“HOW WELL DO YOU KNOW YOURSELF? AND WHAT DOES ‘KNOW YOURSELF’ HAVE TO DO WITH YOUR HEALTH? A LOT”
Dr NARESH TREHAN Cardiovascular surgeon, CMD, Medanta: The Medicity, Gurgaon
Knowing your body, how it works, and the environment you live in are the key to being proactive about your health. There are three things one has to work out. First, know your genes. They will tell you about your chances of getting the three most common and devastating diseases. If there is coronary heart disease in either your mother or father, you have double the chance of getting heart disease: 20 per cent. If both parents have it, then there is 30 per cent chance.
Then there is diabetes. If one parent has it, children have 25 per cent chance of getting it. If both parents do, chances go up to 50 per cent. Cancer is the third risk. Some people inherit gene faults that enhance their risk of developing particular types of cancers. BRCA genes carry risks of breast and ovarian cancers to the next generation, something Hollywood actor Angelina Jolie has. Other inherited genes are linked to other cancers; some gene faults can increase the risk of more than one type of cancer. However, some people with a predisposing genetic variation never get the disease while others do, within the same family.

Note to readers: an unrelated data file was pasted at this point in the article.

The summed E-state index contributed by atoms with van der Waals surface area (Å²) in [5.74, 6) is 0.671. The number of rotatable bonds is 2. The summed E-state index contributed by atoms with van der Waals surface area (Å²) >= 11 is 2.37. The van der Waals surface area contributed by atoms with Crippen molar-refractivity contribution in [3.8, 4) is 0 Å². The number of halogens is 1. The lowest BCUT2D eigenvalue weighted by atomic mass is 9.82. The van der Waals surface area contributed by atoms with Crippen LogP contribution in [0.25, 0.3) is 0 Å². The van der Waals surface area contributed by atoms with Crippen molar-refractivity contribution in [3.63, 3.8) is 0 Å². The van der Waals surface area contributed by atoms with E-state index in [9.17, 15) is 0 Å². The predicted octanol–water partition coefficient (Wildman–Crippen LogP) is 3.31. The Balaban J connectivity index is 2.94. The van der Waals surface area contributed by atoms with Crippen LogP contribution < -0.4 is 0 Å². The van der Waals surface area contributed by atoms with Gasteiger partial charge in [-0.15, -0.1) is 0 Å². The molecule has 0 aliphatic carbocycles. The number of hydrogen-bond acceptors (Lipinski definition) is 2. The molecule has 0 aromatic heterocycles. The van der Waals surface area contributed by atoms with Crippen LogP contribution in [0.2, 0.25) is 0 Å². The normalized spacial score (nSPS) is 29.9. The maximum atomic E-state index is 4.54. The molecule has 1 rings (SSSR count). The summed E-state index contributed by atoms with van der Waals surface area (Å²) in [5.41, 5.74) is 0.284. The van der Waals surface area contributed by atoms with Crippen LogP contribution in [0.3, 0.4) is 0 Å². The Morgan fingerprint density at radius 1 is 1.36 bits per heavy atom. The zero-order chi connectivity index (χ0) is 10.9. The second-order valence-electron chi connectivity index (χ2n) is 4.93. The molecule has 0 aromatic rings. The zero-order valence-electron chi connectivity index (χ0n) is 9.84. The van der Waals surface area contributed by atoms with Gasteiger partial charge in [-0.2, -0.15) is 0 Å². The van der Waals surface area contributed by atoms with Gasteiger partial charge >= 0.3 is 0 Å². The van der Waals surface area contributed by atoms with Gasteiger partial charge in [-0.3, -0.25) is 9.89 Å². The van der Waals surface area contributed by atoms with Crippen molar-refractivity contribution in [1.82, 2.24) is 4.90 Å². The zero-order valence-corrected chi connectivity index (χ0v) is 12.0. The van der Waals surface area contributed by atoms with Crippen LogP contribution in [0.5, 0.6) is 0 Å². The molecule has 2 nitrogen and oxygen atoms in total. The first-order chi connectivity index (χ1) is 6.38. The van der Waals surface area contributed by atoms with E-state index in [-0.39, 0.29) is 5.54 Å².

Second, understand your own body structure and how you treat it. There is a mismatch today between the quality and quantity of food we eat, our energy intake and output, especially because of sedentary lifestyles. We need to balance that. You need to do three things for that: reduce oil-based products, sugar and carbohydrate and eat more fruits and vegetables, keeping in mind the ultimate calories these foods give your body. On an average, an adult needs about 1,600 calories a day. To match that consumption, you need 40 minutes of cardiovascular exercise—gym, walk, jog, swim—to keep your circulation in good shape.
Third is the environment and how it can create a huge amount of stress, leading to high blood pressure and the thickening of arteries. The best way to neutralise stress is through yoga and pranayam. Asanas neutralise the effect of sitting for long, stooping over computers, waiting in traffic for hours, keep your body flexible, your bones healthy. Pranayam gives higher quantity of oxygen to your brain because you are taking a deep breath and holding it, allowing 200 per cent oxygen to your brain, which refreshes serotonin and dopamine levels. A stress buster, you must do that every 24 hours. It also cleans your lungs. Along with it, avoid tobacco and alcohol in excess: no more than 60 cc in 24 hours, no more than four times a week.